So Sachin, what have you done for us lately?
Prime Minister Julia Gillard is certainly a supporter of India's Little Master, awarding him an Order of Australia yesterday while watching slum kids play cricket in New Delhi. She personally recommended "the great batsman" for the honorary award for his "outstanding contribution to international cricket" which she said was an inspiration to young cricketers in Australia and abroad.
Such honorary appointments may be made to non-Australian citizens "where they have given extraordinary service to Australia or humanity at large". Ms Gillard also noted Tendulkar's charity and ambassadorial work to get him over the line.
The Order of Australia apparently "operates on the principles of independence and freedom from political patronage". But the timing of Tendulkar's award is curious. Short of sending a ship-load of uranium to India, Ms Gillard's nod to Tendulkar in what she called the "cricket-mad nation" has worked wonders in bolstering relations with our fastest-growing export market.
Tendulkar's award was an "obvious diplomatic touch point", NSW Independent MP Rob Oakeshott noted this morning. "I love Sachin, I love cricket but I just have a problem with soft diplomacy," he told ABC radio. "It's about the integrity of the honours list, which should be for Australians."
There should be a separate award system for non-Australians, such as an "Australia-India award", he said.
Other commentators have been less complimentary of Tendulkar, noting his involvement in the racial abuse of Australian all-rounder Andrew Symonds by Indian bowler Harbhajan Singh during the Sydney Test in 2008.
That Tendulkar — who has played against Australia more times than any other cricketer — didn't deign to speak to fans and followers while playing here last summer was not well received.
The remarkable batsman, who is in South Africa playing Twenty20 cricket, was awarded "for service to Australia-India relations by promoting goodwill, friendship and sportsmanship through the sport of cricket".
Such honorary awards have been given to 333 non-Australian citizens. Government House could not say how many recipients were sportspeople, but cricketers have fared well. West Indian batsman Brian Lara was similarly recognised in 2009. Former West Indian captain Clive Lloyd was made an honorary Officer of the Order of Australia in 1985 for his "outstanding and positive influence" on cricket in Australia.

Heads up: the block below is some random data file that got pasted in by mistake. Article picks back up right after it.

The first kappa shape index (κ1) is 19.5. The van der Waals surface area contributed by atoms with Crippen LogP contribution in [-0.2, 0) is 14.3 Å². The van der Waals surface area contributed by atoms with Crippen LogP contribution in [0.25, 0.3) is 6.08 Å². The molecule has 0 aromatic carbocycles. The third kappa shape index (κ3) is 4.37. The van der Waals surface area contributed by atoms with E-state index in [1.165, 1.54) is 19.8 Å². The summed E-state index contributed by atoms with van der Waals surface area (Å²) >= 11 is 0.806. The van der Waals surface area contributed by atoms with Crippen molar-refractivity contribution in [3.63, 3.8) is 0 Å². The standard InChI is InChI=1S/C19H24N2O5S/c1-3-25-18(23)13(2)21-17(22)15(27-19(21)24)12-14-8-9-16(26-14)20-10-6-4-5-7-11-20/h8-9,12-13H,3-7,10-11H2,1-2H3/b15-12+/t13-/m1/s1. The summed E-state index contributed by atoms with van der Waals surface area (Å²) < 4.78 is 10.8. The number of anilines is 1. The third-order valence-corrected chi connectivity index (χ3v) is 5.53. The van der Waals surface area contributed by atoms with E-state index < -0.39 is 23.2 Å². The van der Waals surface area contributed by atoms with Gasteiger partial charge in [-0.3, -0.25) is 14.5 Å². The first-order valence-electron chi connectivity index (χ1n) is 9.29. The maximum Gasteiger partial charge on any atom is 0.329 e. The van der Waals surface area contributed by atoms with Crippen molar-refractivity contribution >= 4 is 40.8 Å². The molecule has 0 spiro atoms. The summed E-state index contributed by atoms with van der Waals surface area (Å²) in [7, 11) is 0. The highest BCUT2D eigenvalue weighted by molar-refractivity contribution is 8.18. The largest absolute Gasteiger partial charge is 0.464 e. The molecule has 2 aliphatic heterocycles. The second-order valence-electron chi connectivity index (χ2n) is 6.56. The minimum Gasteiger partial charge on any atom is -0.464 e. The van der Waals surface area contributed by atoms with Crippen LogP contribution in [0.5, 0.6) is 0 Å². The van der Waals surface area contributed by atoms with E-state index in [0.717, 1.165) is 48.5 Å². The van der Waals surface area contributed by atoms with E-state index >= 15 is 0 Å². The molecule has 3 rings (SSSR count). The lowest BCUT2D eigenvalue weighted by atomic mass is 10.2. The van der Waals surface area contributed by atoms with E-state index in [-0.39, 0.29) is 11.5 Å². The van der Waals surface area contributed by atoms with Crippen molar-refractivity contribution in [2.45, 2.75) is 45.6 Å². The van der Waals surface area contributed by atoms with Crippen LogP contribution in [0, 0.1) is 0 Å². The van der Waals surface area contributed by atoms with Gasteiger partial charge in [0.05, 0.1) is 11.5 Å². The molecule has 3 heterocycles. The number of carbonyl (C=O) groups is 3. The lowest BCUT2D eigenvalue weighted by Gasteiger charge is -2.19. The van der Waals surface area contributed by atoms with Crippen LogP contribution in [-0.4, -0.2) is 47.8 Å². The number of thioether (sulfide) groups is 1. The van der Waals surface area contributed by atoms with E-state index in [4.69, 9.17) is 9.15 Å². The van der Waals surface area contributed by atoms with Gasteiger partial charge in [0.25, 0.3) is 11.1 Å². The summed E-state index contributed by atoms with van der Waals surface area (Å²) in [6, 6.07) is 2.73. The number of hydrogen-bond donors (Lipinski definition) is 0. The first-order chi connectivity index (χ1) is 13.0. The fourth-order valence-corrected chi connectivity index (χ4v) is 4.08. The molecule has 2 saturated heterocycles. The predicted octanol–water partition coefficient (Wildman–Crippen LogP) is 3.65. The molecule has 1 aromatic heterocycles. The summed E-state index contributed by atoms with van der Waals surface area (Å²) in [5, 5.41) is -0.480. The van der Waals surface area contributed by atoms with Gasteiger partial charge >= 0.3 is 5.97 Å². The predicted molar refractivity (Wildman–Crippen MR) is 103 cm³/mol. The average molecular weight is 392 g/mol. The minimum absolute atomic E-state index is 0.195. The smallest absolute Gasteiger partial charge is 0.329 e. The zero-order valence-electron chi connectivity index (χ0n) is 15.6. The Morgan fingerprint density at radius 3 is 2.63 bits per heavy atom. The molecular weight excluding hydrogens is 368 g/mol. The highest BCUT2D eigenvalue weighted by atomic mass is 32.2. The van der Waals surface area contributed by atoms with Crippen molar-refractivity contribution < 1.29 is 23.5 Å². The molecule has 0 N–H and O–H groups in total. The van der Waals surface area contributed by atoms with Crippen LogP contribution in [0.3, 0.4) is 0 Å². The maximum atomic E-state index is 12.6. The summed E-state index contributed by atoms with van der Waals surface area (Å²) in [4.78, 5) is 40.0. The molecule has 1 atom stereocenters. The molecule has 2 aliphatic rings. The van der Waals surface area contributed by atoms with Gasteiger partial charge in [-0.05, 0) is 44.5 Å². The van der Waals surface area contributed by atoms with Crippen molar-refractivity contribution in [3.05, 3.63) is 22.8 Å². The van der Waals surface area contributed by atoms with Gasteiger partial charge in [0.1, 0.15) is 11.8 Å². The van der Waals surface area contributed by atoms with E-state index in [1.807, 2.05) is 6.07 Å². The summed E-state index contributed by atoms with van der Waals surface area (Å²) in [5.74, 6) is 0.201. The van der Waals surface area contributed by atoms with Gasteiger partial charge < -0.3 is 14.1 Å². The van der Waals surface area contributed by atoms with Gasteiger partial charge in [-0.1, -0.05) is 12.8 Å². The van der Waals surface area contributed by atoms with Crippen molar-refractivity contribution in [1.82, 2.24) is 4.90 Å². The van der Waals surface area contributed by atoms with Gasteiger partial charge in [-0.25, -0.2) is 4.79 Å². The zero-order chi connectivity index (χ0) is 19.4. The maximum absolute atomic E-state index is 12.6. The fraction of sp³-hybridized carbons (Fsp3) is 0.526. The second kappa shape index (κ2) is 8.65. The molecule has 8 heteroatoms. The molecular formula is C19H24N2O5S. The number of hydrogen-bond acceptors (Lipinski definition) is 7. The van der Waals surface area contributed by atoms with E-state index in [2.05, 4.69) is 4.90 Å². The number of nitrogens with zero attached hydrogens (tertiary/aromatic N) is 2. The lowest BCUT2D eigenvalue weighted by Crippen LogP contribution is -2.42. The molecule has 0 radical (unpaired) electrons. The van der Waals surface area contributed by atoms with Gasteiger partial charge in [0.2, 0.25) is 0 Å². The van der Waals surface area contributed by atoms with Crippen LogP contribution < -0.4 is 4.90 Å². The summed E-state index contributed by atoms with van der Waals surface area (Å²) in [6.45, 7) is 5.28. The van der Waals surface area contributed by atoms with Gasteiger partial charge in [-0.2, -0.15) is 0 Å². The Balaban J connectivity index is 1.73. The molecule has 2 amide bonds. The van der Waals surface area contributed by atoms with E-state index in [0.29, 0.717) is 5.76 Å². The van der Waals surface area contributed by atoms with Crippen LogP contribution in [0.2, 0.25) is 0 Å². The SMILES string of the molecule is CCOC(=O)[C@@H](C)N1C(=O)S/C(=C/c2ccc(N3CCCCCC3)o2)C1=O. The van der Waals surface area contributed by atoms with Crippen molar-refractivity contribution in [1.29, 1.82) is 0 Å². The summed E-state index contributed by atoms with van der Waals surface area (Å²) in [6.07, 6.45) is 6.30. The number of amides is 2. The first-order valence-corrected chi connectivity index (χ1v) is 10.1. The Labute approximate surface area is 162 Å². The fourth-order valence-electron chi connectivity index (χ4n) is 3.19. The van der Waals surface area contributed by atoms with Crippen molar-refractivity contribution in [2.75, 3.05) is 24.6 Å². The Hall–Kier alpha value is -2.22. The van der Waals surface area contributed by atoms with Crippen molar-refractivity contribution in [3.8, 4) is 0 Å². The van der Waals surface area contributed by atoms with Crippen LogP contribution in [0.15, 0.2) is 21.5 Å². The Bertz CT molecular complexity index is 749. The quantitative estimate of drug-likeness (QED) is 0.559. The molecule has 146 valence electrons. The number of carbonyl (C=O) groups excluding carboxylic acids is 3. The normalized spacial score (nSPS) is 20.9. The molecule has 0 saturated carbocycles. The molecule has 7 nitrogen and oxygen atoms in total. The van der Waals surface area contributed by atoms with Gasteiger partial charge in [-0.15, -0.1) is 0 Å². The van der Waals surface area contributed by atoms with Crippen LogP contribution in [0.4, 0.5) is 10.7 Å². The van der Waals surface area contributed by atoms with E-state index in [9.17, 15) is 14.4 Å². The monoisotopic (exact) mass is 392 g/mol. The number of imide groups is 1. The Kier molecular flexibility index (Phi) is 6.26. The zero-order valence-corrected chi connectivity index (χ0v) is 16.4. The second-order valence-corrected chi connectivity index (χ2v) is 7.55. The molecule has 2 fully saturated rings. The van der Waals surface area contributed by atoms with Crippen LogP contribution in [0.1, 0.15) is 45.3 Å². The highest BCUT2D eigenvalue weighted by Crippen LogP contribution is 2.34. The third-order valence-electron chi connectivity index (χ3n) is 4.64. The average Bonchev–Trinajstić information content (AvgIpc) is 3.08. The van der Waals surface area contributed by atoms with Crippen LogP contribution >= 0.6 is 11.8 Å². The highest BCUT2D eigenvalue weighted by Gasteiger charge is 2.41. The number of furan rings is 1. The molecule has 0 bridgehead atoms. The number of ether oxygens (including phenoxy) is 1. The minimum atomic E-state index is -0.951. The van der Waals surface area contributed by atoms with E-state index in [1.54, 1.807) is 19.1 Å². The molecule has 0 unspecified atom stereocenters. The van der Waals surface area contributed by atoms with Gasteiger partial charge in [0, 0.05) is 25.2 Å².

The criteria for awarding an Order of Australia is understandably high. Nominees must have:
- demonstrated achievement at a high level;
- made a contribution over and above what might be reasonably expected through paid employment; or
- made a voluntary contribution to the community that stands out from others who have also made a valuable contribution.
Honorary awards have typically recognised foreigners who have made a direct and significant contribution to Australia: Malta's Margot Bonello was recognised in 1990 for caring for the graves of Australian World War II airmen; Yoshimaro Katsumata for his contribution to student exchanges between Japan and Australia; and American businessman Frank Blount for running Telstra.
The only other Indian to have received an honorary award was former Attorney-General Soli Sorabjee in 2006, "for service to Australia-India bilateral legal relations".
Tendulkar sits rather oddly alongside such luminaries, who have done much to aid Australia and Australians at home and abroad. Sure, many Australians like cricket and Tendulkar is particularly good at playing it. But beyond giving us something to watch over summer, what has he done to benefit Australia?
Award nominees must be nothing short of extraordinary people, "whose service and contribution have had the effect of making a significant difference to Australian life or, more broadly, to humanity at large". This year's Australian awardees included Men's Shed founder Warren Humphries and teen solo sailor Jessica Watson.
But if honorary awards are to be given on the basis of international achievement in a sport that also happens to be played in Australia, presumably the Prime Minister also has Russian chess legend Garry Kasparov in mind. A nod to English darts players Phil "the Power" Taylor would be well received in every pub in the land.
Or what about the world women's beach volleyball champions, Brazilians Juliana Felisberta and Larissa Franca? There's a sport many of us like to watch. Certainly, such an award would do no harm in bolstering our trade relations in South America.